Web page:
With grins and handshakes, President Donald Trump welcomed North Korea's Kim Jong Un at the heavily fortified Demilitarised Zone Sunday, seeking to revive talks on the pariah nation's nuclear programme in a bid for a legacy-defining accord. Trump then became the first American leader to step into North Korea.
The brief photo-op, another historic first in the yearlong rapprochement between the two technically warring nations, marks a return to face-to-face contact between the leaders since talks broke down during a summit in Vietnam in February. But it does little to erase significant doubts that remain about the future of the negotiations and the North's willingness to give up its stockpile of nuclear weapons.
Trump's brief crossing into North Korean territory marked the latest milestone in two years of roller-coaster diplomacy between the two nations, as personal taunts of "little rocket man" and threats to destroy the other have been ushered out by on-again, off-again talks, professions of love and flowery letters.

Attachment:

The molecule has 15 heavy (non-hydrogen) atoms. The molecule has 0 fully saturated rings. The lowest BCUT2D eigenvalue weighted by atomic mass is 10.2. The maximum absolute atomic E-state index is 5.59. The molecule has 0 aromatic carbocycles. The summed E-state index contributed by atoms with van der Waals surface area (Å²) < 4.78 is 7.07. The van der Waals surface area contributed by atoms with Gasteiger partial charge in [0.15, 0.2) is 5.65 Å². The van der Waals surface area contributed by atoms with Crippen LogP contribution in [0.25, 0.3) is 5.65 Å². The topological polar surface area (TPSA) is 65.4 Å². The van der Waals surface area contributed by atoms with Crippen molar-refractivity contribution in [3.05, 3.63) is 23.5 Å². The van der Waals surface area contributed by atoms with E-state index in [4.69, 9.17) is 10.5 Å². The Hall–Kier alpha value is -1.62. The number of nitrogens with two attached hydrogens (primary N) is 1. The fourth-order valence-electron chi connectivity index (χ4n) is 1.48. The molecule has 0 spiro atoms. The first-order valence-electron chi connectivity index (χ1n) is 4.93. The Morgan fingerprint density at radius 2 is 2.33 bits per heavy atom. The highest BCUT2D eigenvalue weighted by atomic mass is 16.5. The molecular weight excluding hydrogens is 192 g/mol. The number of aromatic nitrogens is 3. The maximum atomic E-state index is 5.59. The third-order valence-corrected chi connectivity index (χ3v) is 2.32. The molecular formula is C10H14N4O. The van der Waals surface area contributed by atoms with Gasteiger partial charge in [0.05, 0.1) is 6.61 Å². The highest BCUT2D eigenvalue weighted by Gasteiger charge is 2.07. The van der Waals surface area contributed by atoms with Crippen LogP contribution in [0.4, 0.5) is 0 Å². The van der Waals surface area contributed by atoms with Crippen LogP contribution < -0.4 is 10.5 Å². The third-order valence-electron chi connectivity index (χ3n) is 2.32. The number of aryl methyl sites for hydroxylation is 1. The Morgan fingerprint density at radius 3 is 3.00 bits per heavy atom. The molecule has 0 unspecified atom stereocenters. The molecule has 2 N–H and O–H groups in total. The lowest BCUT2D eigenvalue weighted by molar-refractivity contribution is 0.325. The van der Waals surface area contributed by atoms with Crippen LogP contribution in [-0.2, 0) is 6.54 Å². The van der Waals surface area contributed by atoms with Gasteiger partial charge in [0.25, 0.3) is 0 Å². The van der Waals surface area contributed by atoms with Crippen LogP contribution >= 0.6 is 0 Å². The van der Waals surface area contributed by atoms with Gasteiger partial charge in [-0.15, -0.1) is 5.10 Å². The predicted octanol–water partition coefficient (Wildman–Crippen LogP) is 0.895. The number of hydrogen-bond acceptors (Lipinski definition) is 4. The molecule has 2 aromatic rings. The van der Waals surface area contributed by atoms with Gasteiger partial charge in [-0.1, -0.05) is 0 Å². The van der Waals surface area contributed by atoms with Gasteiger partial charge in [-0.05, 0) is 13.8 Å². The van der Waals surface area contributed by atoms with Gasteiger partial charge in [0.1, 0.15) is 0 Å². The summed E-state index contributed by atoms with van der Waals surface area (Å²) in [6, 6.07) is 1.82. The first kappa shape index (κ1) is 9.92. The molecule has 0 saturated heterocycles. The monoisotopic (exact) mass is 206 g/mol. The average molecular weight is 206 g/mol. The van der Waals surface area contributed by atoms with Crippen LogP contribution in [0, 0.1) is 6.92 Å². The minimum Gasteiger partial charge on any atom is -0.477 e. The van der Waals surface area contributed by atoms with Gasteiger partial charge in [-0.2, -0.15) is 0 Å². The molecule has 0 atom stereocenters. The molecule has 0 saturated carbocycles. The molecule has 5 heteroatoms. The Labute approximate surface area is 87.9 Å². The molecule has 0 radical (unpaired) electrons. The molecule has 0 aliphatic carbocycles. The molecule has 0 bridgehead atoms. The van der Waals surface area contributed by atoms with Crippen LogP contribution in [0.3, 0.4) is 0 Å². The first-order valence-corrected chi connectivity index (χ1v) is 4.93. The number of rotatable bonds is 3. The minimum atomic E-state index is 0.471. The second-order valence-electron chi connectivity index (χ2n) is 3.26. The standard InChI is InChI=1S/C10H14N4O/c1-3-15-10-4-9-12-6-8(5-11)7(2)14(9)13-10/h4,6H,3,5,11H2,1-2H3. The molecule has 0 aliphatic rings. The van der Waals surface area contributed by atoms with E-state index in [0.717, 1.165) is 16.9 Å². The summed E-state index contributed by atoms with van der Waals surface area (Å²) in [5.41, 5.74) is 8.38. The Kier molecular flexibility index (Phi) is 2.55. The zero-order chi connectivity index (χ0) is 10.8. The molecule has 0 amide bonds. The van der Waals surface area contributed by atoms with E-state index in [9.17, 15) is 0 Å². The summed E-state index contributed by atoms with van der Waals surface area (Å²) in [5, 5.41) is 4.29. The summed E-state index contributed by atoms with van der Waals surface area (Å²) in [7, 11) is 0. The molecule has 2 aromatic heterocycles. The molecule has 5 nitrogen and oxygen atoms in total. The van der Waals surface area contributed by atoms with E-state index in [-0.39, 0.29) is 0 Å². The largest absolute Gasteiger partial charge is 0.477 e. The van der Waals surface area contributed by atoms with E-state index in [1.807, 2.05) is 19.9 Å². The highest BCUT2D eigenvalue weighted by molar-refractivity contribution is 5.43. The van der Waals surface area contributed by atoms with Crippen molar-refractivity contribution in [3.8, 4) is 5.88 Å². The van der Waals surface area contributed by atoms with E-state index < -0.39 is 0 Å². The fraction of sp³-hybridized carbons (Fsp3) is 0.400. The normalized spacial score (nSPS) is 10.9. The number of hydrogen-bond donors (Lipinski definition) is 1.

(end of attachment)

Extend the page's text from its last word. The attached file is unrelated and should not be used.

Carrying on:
"It's a great honor to be here," Trump said, "It is a great day for the world." Kim hailed the moment, saying of Trump, "I believe this is an expression of his willingness to eliminate unfortunate past and into a new future."
Peering into North Korea from atop Observation Post Ouellette, Trump told reporters that there has been "tremendous" improvement since his first meeting with the North's leader in Singapore last year.
Trump claimed the situation used to be marked by "tremendous danger" but "after our first summit, all of the danger went away."
But North has yet to provide an accounting of its nuclear stockpile, let alone begin the process of dismantling its arsenal, reported AP news agency.
The meeting at the truce city of Panmunjom also represented a striking acknowledgement by Trump of the authoritarian Kim's legitimacy over a nation with an abysmal human rights record.
Trump's summit with Kim in Vietnam earlier this year collapsed without an agreement for denuclearising the Korean Peninsula. He became the first sitting US president to meet with the leader of the isolated nation last year, when they signed an agreement in Singapore to bring the North toward denuclearisation.
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